By FARRAH JOHNSON
THE Princess Margaret Hospital’s Department of Obstetrics & Gynaecology held a blessing ceremony yesterday for its newly renovated Maternal & Child Health Labour Unit, and also revealed the introduction of a Maternal & Child Health Day Assessment Unit.
Reverend Canon S Sebastian Campbell served as celebrant for the ceremony and prayed over the rooms, equipment and staff of the maternity ward.
“We have all been made in the image and likeness of God … our mission is a mission of the delivery of healthcare which is to restore God’s people to that original image intended by God,” he said.
Addressing the motive behind the renovations, Dr Leon Dupuch, head of the Department of Obstetrics & Gynaecology, explained the department decided to upgrade the labour ward due to years of complaints regarding poor conditions.
He added the main goal was to make the section “more presentable for the mothers that come there to deliver,” and stated the department spent a total of $25,000 on the renovations.
“We used some of our departmental funds and with the support of the hospital administration, the nursing staff, the Public (Hospitals) Authority and the ministry we’ve managed to upgrade it to what I think is quite a considerable upgrade, and (one) that I think moms would be quite happy with,” he said, a day after Minister of Health Dr Duane Sands took reporters on a tour of the ward.
Renovations in the maternity ward include the replacement of the floor and ceiling tiles, the upgrade of the nurse’s station and a paint job for the entire section.
Bahamian art was also placed on some of the walls for decoration.
Dr Dupuch stated the area could accommodate “about seven or eight patients at one time”, although they have had occasions when they had to accommodate more.
Speaking on the introduction of the day assessment unit, Dr Andrea Griffith-Bowe, director of maternal and child health, said a “stand alone space” was needed to accommodate mothers who were not yet in labour.
She said the hospital had developed a “huge overcrowding problem” in the labour ward, and in response decided to create a separate space for pregnant women not in labour, who still needed assessments.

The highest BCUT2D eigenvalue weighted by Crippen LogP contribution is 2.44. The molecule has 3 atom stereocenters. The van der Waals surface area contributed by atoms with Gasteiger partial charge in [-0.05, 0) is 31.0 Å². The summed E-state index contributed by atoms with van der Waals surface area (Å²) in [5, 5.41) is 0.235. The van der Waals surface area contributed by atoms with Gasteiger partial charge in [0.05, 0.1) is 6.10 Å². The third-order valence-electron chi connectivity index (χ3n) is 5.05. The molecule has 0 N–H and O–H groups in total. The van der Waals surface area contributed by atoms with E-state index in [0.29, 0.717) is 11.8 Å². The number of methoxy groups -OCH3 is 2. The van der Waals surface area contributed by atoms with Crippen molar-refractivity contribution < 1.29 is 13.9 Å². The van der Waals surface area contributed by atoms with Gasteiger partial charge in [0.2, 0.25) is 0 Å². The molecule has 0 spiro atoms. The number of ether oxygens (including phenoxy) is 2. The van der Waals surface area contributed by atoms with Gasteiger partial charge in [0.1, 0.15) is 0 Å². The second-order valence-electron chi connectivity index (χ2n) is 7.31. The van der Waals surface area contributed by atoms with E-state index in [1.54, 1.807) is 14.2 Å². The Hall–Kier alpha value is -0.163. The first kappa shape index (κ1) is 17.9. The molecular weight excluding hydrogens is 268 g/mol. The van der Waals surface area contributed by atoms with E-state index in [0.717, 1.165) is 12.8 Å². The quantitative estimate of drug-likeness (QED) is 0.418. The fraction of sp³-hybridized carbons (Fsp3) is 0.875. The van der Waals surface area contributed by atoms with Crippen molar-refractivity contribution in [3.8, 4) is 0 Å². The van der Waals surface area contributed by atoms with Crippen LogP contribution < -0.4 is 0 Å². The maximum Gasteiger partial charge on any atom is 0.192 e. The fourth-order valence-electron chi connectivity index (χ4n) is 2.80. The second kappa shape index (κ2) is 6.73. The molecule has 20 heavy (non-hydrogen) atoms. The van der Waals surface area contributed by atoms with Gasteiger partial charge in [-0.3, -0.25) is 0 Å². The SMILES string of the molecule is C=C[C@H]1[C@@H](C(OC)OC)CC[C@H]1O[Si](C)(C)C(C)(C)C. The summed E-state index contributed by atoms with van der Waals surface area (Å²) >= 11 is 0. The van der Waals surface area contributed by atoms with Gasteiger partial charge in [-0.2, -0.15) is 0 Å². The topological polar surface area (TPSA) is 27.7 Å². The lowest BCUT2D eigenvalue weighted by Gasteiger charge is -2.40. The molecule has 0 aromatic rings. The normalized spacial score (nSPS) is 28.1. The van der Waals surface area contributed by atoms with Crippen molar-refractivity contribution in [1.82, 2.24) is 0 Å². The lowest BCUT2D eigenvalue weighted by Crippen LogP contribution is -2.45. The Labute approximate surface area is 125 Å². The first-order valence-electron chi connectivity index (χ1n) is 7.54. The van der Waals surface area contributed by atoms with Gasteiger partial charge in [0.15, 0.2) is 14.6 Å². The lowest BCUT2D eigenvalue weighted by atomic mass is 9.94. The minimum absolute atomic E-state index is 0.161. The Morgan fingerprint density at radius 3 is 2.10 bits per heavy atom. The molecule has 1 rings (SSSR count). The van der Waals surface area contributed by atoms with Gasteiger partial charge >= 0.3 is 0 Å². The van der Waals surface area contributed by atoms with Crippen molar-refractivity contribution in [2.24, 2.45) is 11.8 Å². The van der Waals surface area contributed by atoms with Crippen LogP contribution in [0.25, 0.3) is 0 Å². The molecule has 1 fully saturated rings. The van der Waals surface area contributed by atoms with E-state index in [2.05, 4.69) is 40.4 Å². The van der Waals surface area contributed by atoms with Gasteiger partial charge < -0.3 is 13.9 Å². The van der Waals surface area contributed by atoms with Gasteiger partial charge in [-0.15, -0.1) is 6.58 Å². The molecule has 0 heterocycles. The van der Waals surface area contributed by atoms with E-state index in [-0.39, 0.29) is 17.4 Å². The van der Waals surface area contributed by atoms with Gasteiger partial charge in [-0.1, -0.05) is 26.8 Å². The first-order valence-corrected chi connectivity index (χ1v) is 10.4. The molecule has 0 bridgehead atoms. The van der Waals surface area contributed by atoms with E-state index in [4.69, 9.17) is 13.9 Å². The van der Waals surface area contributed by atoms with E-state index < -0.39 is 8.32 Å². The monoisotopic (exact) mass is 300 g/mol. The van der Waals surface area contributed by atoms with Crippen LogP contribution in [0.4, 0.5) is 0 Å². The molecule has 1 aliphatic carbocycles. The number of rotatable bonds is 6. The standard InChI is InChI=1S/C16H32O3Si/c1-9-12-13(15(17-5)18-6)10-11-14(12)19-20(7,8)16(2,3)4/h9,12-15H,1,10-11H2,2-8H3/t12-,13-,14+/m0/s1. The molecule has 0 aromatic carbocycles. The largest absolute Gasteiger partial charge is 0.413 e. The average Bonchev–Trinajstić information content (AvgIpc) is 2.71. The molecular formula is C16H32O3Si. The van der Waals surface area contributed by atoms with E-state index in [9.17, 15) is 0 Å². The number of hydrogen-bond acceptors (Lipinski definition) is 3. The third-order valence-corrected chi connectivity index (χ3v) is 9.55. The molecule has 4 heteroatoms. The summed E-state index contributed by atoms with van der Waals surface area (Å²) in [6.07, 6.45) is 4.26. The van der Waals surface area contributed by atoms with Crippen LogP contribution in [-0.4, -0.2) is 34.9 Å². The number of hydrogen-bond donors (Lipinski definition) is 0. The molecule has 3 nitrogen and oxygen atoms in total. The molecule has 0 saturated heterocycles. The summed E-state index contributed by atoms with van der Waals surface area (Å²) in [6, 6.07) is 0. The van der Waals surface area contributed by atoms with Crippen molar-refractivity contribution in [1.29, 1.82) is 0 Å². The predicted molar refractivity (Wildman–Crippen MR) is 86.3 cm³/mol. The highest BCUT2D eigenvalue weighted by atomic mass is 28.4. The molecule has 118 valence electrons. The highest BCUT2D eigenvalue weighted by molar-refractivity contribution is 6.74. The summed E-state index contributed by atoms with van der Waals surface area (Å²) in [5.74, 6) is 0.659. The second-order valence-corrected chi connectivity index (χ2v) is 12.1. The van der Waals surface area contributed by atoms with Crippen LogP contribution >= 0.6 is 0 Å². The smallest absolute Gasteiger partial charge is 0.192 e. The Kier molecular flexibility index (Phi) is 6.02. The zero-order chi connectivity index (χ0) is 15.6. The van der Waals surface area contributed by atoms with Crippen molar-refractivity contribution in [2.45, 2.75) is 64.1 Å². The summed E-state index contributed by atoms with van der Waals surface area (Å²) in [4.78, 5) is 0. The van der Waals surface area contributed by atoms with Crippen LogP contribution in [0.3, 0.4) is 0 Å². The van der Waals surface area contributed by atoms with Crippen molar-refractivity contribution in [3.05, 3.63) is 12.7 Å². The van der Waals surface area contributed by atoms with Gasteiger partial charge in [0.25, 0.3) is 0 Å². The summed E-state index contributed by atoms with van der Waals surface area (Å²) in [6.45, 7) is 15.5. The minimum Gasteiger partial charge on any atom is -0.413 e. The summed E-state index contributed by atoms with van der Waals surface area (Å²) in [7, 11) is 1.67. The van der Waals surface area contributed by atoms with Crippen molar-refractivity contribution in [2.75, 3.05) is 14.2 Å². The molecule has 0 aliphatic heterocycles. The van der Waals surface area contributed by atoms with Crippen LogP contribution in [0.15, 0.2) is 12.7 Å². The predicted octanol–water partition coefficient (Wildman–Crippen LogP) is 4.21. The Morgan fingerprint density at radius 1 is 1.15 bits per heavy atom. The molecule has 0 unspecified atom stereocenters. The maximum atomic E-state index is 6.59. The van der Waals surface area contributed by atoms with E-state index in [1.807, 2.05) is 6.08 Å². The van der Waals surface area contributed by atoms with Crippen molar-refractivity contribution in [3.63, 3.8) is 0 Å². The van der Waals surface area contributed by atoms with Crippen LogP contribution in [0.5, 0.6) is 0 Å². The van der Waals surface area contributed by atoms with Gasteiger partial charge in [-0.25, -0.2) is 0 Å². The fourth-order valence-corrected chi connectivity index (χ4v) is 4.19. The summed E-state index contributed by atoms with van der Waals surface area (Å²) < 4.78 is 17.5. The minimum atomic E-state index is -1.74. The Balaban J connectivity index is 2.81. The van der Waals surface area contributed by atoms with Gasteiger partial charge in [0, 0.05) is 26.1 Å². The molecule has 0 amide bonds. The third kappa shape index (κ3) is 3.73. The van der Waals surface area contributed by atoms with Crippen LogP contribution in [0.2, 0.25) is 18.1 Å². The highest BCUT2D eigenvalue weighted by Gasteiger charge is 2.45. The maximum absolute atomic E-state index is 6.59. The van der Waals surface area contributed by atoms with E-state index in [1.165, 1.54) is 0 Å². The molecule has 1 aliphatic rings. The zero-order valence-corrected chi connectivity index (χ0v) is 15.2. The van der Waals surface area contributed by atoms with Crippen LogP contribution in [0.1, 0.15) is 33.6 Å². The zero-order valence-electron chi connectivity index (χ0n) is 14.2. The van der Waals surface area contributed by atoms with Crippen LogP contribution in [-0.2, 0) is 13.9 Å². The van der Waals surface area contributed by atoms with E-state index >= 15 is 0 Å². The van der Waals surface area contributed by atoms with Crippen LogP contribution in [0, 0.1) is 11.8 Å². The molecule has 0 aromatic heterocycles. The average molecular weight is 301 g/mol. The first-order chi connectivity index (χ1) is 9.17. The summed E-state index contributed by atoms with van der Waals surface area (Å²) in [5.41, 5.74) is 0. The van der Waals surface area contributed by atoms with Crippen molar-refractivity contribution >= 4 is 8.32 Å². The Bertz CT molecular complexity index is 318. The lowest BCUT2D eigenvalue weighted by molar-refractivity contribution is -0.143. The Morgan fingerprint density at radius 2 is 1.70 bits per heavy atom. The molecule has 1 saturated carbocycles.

Dr Griffith-Bowe said the unit will accommodate expecting mothers who had “coughs and colds, ruptured membranes, or who were experiencing pain but were not necessarily in labour.”
She added that the day assessment unit is also equipped with “an ultrasound unit, monitors required for mother and baby, as well as a dedicated staff” to tend to patients.
“What we have introduced is a six-bedded unit. So we have six beds in our day assessment for mothers, and we have another seven labouring beds over here for labouring mothers,” she said.
“So we’ve actually doubled our capacity by doing this renovation,” she said.
Nurse Bertha Sands, area manager for the department, also confirmed that the unit will have the complement of staff needed to run it effectively.
“We have just recently had 14 new midwives who will be entering into the department so this would help us with our cadre of staff,” she said.
Speaking on additional renovations to other divisions of the hospital, Jessica Cartwright, PMH deputy hospital administrator, confirmed there are several other “ongoing projects”.
She added the hospital is “in the middle of completing” a med-surgical unit, and also stated they plan to reinstate beds back into service from that process.
“We have been and the minister has been very clear about the Accident & Emergency Department, and so those two are two of the high ticket important projects we’re taking on for patient care areas and we also have a few others that are on the drawing board,” she said.